7 Fantastic Flowers That Start With L (Including Pictures)

Learning the names of flowers can be a great step into the world of botany or horticulture, whether you are at the start of your gardening journey and simply want to hear more about plants, or if you are practising for your RHS qualifications.

Alphabetical lists are a great way to learn names but also to learn about new plants too. 

There are many plants that start with L which you may have already heard of. We have also tried to include some that are interesting but perhaps overlooked, hopefully this means you can learn about plant names but also learn about genera that you may never have heard of.

Let’s explore the world of plants together, through the letter L!

1. Lupinus

Lupinus

Lupinus are a genus of flowering perennial plants that are endemic to the North Americas as well as the temperate climate of other continents such as Europe and as far as Africa.

They are widely cultivated for many purposes but have mainly been cultivated in recent times for their inflorescence more than anything else.

As Lupinus is part of the Fabaceae family, also known as the legume or bean family, the same as the pea.

Reluctantly, they are often grown in the agricultural industry for their seeds which are comparable to soybean. This means they are a great source of livestock feed and are commonly grown solely for this use.

Although, as  mentioned, the Lupinus has a magnificent and baudy flower that has drawn attention back to the plant as an ornamental flower, specifically the subspecies Lupinus polyphyllus and Lupinus arboreus.

The flower of these species is indicative of Lupinus’ decorative and unique prowess in horticulture. The flowers are produced onto an erect spike or panicle.

The flowers are around `1 – 2 inches and resemble the common pea flower. The whole affair forms into a cone shaped inferno of flowers. Lupinus can come in very different colors but often have a very striking and unique flower.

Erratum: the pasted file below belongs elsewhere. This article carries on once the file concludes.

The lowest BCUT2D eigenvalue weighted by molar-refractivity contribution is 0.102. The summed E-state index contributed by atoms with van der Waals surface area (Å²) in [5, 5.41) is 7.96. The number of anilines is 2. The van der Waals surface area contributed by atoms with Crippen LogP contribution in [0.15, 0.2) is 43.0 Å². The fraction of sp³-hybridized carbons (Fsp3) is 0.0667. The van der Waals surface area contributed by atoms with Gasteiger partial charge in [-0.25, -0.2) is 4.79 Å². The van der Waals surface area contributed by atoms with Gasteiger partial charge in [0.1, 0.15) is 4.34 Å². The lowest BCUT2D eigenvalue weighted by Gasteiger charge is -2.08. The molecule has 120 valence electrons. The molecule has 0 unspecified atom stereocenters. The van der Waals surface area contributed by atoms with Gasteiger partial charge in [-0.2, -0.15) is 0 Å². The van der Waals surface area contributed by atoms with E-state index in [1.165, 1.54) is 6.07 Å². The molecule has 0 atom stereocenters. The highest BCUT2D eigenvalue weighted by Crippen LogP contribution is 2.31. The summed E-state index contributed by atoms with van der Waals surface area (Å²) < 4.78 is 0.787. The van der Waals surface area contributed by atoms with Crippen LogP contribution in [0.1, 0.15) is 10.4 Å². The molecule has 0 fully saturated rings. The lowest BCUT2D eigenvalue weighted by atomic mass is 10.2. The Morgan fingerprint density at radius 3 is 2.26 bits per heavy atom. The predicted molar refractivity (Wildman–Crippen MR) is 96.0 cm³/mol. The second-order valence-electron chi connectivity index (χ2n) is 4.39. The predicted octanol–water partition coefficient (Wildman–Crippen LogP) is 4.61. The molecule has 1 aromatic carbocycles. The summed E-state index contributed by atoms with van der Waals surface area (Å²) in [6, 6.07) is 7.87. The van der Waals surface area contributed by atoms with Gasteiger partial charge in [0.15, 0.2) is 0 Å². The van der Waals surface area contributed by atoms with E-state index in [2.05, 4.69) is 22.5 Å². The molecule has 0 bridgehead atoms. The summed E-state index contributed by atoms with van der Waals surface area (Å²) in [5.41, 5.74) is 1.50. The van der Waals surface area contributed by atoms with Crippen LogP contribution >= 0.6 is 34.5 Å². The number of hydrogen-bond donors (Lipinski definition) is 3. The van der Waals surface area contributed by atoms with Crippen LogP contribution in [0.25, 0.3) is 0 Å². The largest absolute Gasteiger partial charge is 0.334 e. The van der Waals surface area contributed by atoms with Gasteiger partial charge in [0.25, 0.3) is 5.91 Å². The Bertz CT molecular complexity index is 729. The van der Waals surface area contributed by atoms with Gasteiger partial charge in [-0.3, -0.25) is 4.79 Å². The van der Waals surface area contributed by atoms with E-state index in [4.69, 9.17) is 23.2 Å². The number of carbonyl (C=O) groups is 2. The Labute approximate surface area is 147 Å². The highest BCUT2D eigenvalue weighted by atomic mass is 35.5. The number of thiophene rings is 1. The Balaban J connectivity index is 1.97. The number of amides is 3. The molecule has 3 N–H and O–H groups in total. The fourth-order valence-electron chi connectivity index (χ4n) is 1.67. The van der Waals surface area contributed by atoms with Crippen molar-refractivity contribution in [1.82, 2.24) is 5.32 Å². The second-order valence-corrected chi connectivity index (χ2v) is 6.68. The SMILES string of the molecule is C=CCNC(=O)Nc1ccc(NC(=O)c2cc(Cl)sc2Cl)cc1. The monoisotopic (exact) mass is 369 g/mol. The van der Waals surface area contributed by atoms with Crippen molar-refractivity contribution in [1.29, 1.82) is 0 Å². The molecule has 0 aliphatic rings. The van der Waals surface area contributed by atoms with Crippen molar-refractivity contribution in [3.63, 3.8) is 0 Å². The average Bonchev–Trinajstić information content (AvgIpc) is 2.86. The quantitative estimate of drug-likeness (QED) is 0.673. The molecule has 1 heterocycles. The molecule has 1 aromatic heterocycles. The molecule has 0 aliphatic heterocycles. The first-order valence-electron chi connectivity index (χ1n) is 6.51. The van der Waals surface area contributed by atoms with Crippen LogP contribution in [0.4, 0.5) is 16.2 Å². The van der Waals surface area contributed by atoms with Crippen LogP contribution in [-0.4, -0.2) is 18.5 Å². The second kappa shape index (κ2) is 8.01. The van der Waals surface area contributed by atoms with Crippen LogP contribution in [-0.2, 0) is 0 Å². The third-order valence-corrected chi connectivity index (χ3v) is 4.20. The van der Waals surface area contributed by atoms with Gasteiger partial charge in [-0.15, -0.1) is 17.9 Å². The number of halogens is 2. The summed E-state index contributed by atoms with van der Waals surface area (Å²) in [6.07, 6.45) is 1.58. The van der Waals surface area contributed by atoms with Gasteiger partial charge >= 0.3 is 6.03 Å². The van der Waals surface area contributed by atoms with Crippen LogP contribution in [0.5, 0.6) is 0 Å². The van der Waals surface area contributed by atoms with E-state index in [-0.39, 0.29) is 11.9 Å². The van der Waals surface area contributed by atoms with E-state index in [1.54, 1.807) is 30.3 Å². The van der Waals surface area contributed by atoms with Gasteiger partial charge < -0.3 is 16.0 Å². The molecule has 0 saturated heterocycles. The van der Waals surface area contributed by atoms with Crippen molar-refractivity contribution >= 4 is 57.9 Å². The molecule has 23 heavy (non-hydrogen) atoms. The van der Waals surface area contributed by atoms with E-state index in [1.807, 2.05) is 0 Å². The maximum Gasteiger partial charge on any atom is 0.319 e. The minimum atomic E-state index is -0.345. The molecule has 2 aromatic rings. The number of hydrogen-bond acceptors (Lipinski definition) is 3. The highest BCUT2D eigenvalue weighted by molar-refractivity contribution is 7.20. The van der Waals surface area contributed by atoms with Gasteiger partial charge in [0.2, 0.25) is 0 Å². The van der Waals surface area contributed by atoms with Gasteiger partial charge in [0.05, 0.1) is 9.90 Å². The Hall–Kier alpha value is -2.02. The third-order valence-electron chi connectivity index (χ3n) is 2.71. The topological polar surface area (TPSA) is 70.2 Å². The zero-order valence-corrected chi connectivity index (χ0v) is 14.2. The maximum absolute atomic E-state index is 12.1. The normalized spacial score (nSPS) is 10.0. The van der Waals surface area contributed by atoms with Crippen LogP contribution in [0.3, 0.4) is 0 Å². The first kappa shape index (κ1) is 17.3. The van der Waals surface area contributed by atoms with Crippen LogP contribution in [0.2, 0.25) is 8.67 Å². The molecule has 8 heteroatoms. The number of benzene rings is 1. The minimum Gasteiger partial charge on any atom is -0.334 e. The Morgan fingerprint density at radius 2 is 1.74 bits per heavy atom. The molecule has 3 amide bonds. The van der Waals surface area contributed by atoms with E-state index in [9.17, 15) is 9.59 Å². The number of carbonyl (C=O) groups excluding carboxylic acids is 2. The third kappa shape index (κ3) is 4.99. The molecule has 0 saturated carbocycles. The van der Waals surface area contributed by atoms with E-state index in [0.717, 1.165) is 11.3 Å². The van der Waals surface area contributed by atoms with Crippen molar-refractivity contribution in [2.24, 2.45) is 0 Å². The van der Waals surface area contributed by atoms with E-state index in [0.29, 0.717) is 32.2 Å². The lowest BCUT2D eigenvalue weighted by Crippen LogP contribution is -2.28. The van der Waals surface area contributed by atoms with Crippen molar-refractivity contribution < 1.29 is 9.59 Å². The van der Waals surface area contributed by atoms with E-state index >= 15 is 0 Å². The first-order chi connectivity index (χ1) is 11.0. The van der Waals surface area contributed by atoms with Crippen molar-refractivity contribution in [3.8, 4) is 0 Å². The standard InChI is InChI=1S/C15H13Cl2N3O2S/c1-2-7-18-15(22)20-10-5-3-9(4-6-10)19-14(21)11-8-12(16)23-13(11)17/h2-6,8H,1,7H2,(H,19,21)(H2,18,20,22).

2. Layia (Tidy Tips)

Layia (Tidy Tips)

The Layia is a fairly overlooked genus when it comes to unique inflorescence, as well as plants that start with L. American gardeners hear me out, the Layia is a flowering species of the daisy family which are native to North America, and many cultivars are endemic to California specifically.

So if you are a gardener of the Golden state, look on further than Layia.

The daisy-like flower is particularly unique, the flowerhead stands proudly on top of a glandular but strong stem.

The petals are numerous and occasionally overlap, but resemble the daisy for the most part. Their dainty and thin petals are often yellow but tipped with white spikes, hence their colloquial name ‘tidy tips’.

Other cultivars can  have different color flowers that can often be spread apart, the cultivar can change greatly so have a look into them yourself if you like the sound of this summer bloomer.

3. Lobelia

Lobelia

We have always found Lobelia to be one of the most pleasant to say out of all the flowering genera, and is one I have remembered ever since for the way it rolls off the tongue.